Now reading Osborne Bros


Billet Wharf, High Street
Leigh-on-Sea United Kingdom

What to order

cockles, smoked sprats, whelks, winkles, jellied eels

At about eleven a.m., large men who know their way around a refrigerator full of offbeat seafood start drifting over to the Osborne Bros café by the Crooked Billet pub in Leigh-on-Sea, a small town in Essex. It’s off of Cockle Shed Row, but still shed shaped. The actual sheds are takeaway only, but this café shares picnic tables with the pub, so your pal can get the beers while you order through the hatch: a scoop of cockles, six smoked sprats (little oily fishes), a few whelks and winkles (sea snails), a buttered bread roll, a half pint of jellied eels.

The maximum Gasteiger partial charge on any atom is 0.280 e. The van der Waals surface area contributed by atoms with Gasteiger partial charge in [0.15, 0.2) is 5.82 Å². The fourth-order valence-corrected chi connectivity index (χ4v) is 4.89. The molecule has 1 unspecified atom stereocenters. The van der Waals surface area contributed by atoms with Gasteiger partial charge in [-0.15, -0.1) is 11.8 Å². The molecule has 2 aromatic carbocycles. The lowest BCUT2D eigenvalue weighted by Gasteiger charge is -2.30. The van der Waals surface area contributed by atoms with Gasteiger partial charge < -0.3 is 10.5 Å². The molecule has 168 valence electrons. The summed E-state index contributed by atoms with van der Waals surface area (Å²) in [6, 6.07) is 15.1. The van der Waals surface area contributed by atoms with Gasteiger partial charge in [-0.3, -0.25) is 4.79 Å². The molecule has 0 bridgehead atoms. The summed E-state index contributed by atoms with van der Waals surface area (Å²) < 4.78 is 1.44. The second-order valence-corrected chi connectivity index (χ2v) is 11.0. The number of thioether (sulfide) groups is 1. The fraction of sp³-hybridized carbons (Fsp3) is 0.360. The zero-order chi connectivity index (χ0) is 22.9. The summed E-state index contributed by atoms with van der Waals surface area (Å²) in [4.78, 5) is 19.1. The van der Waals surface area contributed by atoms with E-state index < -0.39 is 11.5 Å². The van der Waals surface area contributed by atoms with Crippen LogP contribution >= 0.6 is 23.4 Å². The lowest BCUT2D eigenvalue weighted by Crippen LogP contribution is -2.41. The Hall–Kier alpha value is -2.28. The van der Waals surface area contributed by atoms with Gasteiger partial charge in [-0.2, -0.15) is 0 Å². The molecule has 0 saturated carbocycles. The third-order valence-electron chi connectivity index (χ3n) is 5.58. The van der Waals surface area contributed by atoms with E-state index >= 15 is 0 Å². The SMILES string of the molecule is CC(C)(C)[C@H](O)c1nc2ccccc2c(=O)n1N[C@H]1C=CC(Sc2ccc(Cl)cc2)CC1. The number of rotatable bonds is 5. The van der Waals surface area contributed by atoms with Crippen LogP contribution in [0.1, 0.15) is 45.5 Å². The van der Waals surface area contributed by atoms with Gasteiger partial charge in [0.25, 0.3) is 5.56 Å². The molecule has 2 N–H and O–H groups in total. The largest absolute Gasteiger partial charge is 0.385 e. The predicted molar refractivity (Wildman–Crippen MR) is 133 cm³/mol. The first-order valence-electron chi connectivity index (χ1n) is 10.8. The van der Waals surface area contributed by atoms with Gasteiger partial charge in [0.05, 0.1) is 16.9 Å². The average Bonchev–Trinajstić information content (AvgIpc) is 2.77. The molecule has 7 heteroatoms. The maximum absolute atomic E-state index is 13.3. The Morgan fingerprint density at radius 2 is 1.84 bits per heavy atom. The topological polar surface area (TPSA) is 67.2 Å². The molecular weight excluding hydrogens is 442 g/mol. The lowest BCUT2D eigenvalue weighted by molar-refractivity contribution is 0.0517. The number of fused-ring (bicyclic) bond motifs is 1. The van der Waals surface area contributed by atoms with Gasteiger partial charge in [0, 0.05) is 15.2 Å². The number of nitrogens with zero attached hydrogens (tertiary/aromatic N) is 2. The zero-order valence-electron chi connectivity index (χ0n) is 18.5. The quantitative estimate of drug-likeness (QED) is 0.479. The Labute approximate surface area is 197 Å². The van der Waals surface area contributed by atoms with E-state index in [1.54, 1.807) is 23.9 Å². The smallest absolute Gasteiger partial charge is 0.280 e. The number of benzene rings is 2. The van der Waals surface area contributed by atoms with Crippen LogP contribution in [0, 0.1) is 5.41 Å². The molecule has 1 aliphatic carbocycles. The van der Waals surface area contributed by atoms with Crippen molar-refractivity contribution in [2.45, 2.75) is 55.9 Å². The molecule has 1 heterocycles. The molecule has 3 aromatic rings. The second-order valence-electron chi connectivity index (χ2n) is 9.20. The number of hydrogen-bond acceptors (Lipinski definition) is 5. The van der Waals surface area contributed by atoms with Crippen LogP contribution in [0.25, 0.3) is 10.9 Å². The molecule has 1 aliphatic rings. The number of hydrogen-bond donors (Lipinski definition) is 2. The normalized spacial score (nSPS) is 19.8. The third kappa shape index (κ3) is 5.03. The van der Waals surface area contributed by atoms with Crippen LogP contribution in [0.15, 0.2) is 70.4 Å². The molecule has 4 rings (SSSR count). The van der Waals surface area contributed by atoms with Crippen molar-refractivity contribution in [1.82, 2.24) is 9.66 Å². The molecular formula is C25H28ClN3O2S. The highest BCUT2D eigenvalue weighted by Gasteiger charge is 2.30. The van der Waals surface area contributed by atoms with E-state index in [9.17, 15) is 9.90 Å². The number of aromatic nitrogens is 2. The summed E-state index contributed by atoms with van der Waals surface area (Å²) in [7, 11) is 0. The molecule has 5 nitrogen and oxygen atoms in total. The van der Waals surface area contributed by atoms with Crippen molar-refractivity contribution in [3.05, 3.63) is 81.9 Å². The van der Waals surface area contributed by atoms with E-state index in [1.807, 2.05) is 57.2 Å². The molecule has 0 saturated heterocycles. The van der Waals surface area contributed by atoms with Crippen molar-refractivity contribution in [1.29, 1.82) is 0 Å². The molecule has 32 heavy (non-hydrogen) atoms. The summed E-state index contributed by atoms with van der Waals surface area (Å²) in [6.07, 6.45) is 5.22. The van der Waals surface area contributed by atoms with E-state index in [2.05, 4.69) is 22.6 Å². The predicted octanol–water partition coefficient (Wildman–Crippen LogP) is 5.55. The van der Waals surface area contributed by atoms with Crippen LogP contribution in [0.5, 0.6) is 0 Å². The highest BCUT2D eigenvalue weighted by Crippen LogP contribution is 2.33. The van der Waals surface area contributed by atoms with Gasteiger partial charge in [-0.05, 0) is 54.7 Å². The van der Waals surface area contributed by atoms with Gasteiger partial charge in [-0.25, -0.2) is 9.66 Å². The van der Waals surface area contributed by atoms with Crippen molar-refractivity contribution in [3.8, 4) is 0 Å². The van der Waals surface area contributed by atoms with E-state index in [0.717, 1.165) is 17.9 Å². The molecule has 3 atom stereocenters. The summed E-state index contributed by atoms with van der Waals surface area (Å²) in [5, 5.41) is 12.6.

The men arrange themselves and their food on the benches; they slosh on malt vinegar and shake the white pepper, and then they take one ritualistic look at the plate of food they know so well before diving in. This is the calm before the storm. Soon, hundreds of people will form eel-like lines. I will order a buttered white roll, tip my handsomely vinegared cockles into the bread, and walk toward the grizzly beach, eating my bivalve mollusks like a hamburger.

Laura Goodman is a writer living in London. She wrote about Leigh-on-Sea’s cockle sheds for The Seashore Issue.